Alabama Case Law

SUMMERLIN v. SUMMERLIN, 1051470 (Ala. 1-12-2007) Terry
Summerlin v. Sharon Summerlin. No. 1051470. Supreme Court
of Alabama. Decided January 12, 2007.

Appeal from Mobile Circuit Court (CV-05-3893).

SMITH, Justice.

Terry Summerlin appeals from a partial summary judgment
entered in favor of Sharon Summerlin by the Mobile Circuit
Court. We set aside the trial court’s certification of the
summary judgment as final under Rule 54(b), Ala. R. Civ.
P., and remand.

Facts and Procedural History

On July 23, 2005, Thomas R. Summerlin, 38, and his
7-year-old stepson, Noah C. Butler, were on the beach in
Gulf Shores when they were struck by lightning and killed.
Thomas was buried in a plot owned by his father, Terry
Summerlin, at Serenity Memorial Gardens Cemetery; Noah was
buried in a plot owned by Sharon Summerlin, Noah’s mother
and Thomas’s widow, at Mobile Memorial Gardens.

On September 28, 2005, Sharon informed a representative of
Serenity Memorial that she wanted to have Thomas’s remains
disinterred and reinterred at Mobile Memorial Gardens. The
representative stated that Serenity Memorial would not
permit the disinterment without a court order requiring
Serenity Memorial to comply with Sharon’s request.

Sharon then filed in the Mobile Circuit Court a “petition
for injunctive relief,” naming as defendants SLG Group,
Inc., 2d/b/a Serenity Memorial Gardens,[fn1] and Terry
Summerlin.[fn2] Sharon alleged that Terry had “unduly
pressured” her into agreeing to bury Thomas at Serenity
Memorial rather than at Mobile Memorial. Sharon’s petition
requested the court to

“issue all such orders necessary to require [Serenity
Memorial] to allow the disinterment of the remains of
Thomas R. Summerlin from Serenity Memorial Gardens; [to]
issue all necessary orders allowing the remains of Thomas
R. Summerlin to be reinterred at Mobile Memorial Gardens;
and . . . [to order] such other, further, and different
relief [that the plaintiffs] may be entitled to receive.”

Terry filed an answer to the petition. Among other things,
Terry denied having “unduly pressured” Sharon into agreeing
to Thomas’s burial at Serenity Memorial, and Terry
requested that the court deny Sharon’s petition to disinter
Thomas’s remains.

On March 13, 2006, Sharon moved for a summary judgment.
Sharon contended that she had initially planned to bury
Thomas at Mobile Memorial Gardens but that “she was then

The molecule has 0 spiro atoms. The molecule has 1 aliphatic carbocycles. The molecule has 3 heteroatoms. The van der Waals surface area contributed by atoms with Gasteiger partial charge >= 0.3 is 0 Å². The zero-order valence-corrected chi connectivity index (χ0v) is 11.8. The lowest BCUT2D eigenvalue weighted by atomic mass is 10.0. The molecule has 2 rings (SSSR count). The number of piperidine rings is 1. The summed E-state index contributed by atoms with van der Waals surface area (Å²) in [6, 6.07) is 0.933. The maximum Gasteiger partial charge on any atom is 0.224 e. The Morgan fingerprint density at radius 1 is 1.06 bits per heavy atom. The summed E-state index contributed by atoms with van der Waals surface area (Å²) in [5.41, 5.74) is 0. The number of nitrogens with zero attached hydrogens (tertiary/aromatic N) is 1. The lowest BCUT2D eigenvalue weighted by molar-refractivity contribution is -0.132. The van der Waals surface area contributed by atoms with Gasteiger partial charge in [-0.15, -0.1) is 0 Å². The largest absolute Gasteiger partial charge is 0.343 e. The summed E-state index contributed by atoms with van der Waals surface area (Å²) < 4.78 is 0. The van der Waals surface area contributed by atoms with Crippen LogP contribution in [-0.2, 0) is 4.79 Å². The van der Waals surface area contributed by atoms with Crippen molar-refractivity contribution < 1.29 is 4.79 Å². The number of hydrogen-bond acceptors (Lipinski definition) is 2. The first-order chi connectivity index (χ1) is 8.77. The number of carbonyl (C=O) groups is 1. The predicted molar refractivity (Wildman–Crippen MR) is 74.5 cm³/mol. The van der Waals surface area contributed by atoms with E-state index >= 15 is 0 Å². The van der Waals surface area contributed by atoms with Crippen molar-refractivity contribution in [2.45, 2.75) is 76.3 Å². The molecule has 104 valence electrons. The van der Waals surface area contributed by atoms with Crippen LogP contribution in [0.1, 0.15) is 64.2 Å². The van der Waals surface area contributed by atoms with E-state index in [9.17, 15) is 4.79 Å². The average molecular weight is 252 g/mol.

persuaded by [Terry] to have [Thomas] buried at Serenity
[Memorial].” Sharon asserted that Terry “used economic
duress by demanding [that Thomas] be buried in Serenity
Memorial Gardens at [Terry’s] expense,” and that she
“reluctantly . . . acquiesced to [Terry’s] demand.”

On April 5, 2006, Terry filed a breach-of-contract
counterclaim against Sharon. Terry contended that after
Thomas’s death Sharon told him “she did not know how she
was going to pay for [Thomas’s] funeral and burial
expenses.” Terry alleged that he and Sharon then “entered
into a verbal contract in which [Terry] agreed to pay for
[Thomas’s] burial” in exchange for Sharon’s agreement to
have Thomas “interred at Serenity Memorial Gardens.”
Terry’s counterclaim asserts, and Sharon does not dispute,
that Sharon and Terry signed a card entitled “Interment
Record,” which authorized Thomas’s burial in Serenity
Memorial Gardens.

Terry’s counterclaim also alleges that a few days after
Thomas’s funeral, when Sharon mentioned to Terry that she
wanted to move Thomas’s remains from Serenity Memorial to
Mobile Memorial, Terry and Sharon entered into a second
contract. The terms of that contract, Terry contends, “were
that, in consideration for allowing [Sharon] to retain a
truck and furniture [for] which [Thomas] owed [Terry] at
least $5,700, [Sharon agreed] to leave [Thomas’s] remains
undisturbed.” Terry claimed Sharon had breached that
agreement by filing the present action seeking to disinter
Thomas’s remains. Sharon later filed an answer to Terry’s
breach-of-contract counterclaim.

On the same date he filed his counterclaim, Terry also
filed materials in opposition to Sharon’s summary-judgment
motion. Among other things, Terry included an affidavit
from James Baldwin, the manager of the funeral home at
Serenity Memorial. In his affidavit, Baldwin asserts that
he witnessed Sharon’s agreement to bury Thomas at Serenity
Memorial; that he witnessed her signing of an “interment
card” authorizing Thomas’s burial at Serenity Memorial; and
that he witnessed her agreement that Terry would pay
Thomas’s funeral expenses. Baldwin also stated in his
affidavit that “[a]t no time did [he] witness [Sharon’s]
being pressured or coerced into agreeing to permit [Thomas]
to be buried at Serenity Memorial.”

On June 26, 2006, the trial court entered the following
written order:

“On the 28th day of April, 2006, [the attorneys for
Sharon and Terry] in open court submitted oral argument
and written caselaw concerning the issues of relief prayed
for by [Sharon]. After careful consideration it is hereby
ORDERED, ADJUDGED and DECREED that a final judgment in
favor of [Sharon] for the relief requested in [her] motion
for a summary judgment is hereby granted. Said order is
hereby made final under [Rule 54(b), Ala. R. Civ. P.]. It
is further ORDERED, ADJUDGED and DECREED that [Sharon]
may disinter the remains of [Thomas] from Serenity
Memorial Gardens and reinter the remains in Mobile
Memorial Gardens.

“It is further ORDERED, ADJUDGED and DECREED that the
defendant, SLG Group, Inc., shall comply with the request
of [Sharon] to disinter the remains of [Thomas] from
Serenity Memorial Gardens and reinter the remains in
Mobile Memorial Gardens.”

Terry filed a timely notice of appeal to this Court.


Terry contends that the summary judgment in favor of Sharon
was inappropriate. He argues that there is a genuine issue
of material fact because, he says, there is substantial
evidence indicating that Sharon consented, without coercion
or duress, to Thomas’s interment at Serenity Memorial.